The second benefit is that this system can train you to value things of quality.   When I only had one pen on my desk, I kept much better track of it.  I didn’t carry it to the cabinet and leave it on a shelf, where it would collect desk for a few weeks.  I knew that if I needed to write, I had to take good care of my pen.  In response, I always put it back in the right place.  Rarely did I have to scrounge under piles of paper for a pen; I knew exactly where mine was.  I was learning, in a baby step, to be more responsible with things I valued. 

The third major benefit of the one pencil philosophy is that you’ll spend less time searching and more time doing.  The few seconds spent choosing between the umpteen writing instruments in my cup weren’t a big, but little things to add up.  I was losing seconds each time.  If having everything within reach was supposed to make work easier and more productive, I was finding the exact opposite to be true: I was wasting time hunting down disposable pens for no good reason. More importantly, I was losing focus.  “Green pen or blue? That one only writes half the time, so I’ll pick the red one.  Wait–where’s the red one? Did I leave it in the conference room?  Okay, blue it is.” This speedy thought process wasn’t enough to make me lose a good train of thought. Still, it was enough to dim my focus.  I found it much easier to stay in a flow state when I was able to eliminate the small distraction of hunting down pens.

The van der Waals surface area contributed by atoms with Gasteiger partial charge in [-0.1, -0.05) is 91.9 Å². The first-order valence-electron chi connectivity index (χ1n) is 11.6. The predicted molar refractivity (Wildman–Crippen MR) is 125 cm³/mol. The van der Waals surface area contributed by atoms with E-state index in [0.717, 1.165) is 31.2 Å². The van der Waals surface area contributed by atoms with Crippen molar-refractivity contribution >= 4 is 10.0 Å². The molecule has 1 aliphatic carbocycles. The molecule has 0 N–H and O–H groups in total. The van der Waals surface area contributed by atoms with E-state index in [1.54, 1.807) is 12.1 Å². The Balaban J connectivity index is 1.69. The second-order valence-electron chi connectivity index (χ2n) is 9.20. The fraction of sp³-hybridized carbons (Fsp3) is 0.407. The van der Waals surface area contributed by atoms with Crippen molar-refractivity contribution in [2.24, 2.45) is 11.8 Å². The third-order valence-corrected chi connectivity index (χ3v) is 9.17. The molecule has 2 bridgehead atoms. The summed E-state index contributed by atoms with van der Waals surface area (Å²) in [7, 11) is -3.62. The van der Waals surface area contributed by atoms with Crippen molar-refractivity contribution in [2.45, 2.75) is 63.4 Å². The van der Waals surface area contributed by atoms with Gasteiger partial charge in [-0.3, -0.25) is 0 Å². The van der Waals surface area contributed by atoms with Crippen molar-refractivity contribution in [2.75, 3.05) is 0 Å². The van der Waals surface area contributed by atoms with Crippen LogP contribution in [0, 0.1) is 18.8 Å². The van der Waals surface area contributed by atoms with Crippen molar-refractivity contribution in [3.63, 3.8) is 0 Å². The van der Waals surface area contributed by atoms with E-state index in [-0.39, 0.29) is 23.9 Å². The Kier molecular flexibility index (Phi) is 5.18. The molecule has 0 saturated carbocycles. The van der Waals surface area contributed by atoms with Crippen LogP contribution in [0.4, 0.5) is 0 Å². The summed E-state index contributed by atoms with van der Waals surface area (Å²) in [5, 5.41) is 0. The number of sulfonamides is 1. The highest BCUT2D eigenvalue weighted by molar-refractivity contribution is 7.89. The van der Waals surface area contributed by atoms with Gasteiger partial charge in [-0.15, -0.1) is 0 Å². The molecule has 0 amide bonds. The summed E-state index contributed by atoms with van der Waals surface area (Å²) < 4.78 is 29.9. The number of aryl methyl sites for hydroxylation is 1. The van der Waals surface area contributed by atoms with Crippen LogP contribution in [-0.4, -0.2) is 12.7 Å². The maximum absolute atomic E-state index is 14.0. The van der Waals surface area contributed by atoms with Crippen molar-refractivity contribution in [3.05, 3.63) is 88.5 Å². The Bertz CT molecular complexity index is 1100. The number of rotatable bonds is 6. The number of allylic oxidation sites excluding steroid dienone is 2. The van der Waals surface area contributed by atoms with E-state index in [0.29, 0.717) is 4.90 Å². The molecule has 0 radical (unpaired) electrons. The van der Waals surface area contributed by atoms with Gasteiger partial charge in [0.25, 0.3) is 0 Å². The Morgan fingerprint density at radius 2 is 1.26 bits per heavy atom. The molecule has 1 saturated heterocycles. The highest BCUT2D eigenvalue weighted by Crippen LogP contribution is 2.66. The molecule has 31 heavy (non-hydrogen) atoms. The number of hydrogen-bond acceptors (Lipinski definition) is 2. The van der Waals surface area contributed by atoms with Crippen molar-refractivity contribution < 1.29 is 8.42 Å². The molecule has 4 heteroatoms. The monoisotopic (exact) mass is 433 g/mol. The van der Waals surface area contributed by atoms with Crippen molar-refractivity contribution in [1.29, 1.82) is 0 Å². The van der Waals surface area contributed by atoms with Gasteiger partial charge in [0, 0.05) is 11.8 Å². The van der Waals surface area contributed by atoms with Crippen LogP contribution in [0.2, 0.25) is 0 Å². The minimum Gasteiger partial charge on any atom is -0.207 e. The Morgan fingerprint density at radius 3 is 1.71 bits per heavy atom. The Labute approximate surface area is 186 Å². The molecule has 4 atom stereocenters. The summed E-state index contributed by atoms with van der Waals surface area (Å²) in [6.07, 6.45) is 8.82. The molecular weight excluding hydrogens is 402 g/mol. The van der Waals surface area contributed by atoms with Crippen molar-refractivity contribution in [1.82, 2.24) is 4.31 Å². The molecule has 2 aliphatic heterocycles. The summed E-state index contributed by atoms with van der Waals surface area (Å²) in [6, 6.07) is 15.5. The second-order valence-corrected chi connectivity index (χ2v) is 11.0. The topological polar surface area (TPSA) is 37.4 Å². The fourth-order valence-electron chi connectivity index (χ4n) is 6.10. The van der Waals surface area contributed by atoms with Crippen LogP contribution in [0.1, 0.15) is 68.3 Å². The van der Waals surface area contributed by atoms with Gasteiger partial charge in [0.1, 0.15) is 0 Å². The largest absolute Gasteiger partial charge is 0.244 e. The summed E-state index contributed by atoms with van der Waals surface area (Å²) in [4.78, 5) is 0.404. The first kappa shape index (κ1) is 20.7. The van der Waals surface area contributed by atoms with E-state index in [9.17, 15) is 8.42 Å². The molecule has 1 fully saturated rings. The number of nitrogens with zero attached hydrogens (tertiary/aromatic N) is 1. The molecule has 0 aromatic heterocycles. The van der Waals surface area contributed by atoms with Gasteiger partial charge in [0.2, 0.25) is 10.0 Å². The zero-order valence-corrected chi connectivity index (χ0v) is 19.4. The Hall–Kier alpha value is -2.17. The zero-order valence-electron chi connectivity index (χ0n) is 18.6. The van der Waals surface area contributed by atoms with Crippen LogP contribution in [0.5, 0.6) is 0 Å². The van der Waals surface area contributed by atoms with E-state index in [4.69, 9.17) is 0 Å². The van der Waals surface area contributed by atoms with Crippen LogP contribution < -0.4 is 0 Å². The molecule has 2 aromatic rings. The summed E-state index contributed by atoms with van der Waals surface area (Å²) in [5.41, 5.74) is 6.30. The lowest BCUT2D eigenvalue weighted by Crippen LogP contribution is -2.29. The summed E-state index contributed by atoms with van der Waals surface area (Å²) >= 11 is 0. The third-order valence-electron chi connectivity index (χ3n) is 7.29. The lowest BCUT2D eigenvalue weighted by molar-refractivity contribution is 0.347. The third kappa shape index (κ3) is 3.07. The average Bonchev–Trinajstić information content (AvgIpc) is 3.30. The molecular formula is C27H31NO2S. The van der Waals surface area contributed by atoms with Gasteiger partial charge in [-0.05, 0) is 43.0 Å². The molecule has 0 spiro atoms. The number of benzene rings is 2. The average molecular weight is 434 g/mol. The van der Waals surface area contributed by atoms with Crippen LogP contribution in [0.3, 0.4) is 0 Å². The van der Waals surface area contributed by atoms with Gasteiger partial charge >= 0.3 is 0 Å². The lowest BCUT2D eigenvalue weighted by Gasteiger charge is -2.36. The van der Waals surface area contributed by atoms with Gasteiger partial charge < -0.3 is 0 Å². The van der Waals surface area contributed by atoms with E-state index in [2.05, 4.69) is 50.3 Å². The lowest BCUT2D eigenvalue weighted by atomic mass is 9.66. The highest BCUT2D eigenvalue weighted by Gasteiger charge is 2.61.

All in all, I have to say this is an idea in which the benefits can really outweigh the possible consequences (which are pretty much nil). It’s a great way to “try on” the idea of simplifying without having to create an elaborate organizational system or commit to any big measures. Plus, it really puts the entire philosophy of simplifying in a nutshell.  Ready to give this tangible thought experiment a whirl? Here are my implementation tips.  Tomorrow, I’ll touch on some of the larger lessons that can gleaned from this idea.

Implementation:

1.  Designate one pencil cup/tray/area.

2.  Choose your single most favorite writing implement of each style you need. I have one pen, one pencil, and one highlighter.

3.  Don’t toss the other items.  Keep a few spares in a supply area such as a nearby closet or drawer.  Give away the others and throw away or recycle what can isn’t usable.

4.  Keep non-essentials in a nearby but out-of-the-way place.  If you know 18 colors of Sharpies are just a reach away, you’ll be less tempted to clutter your everyday workspace with these items.

A lot of people keep things in their lives for a very logical reason: because someday, they might need them.  This isn’t a bad philosophy, and is great in terms of recycling and consuming less.  However, what this method taught me was that it was only things of lasting, reliable value that were worth saving and giving space to.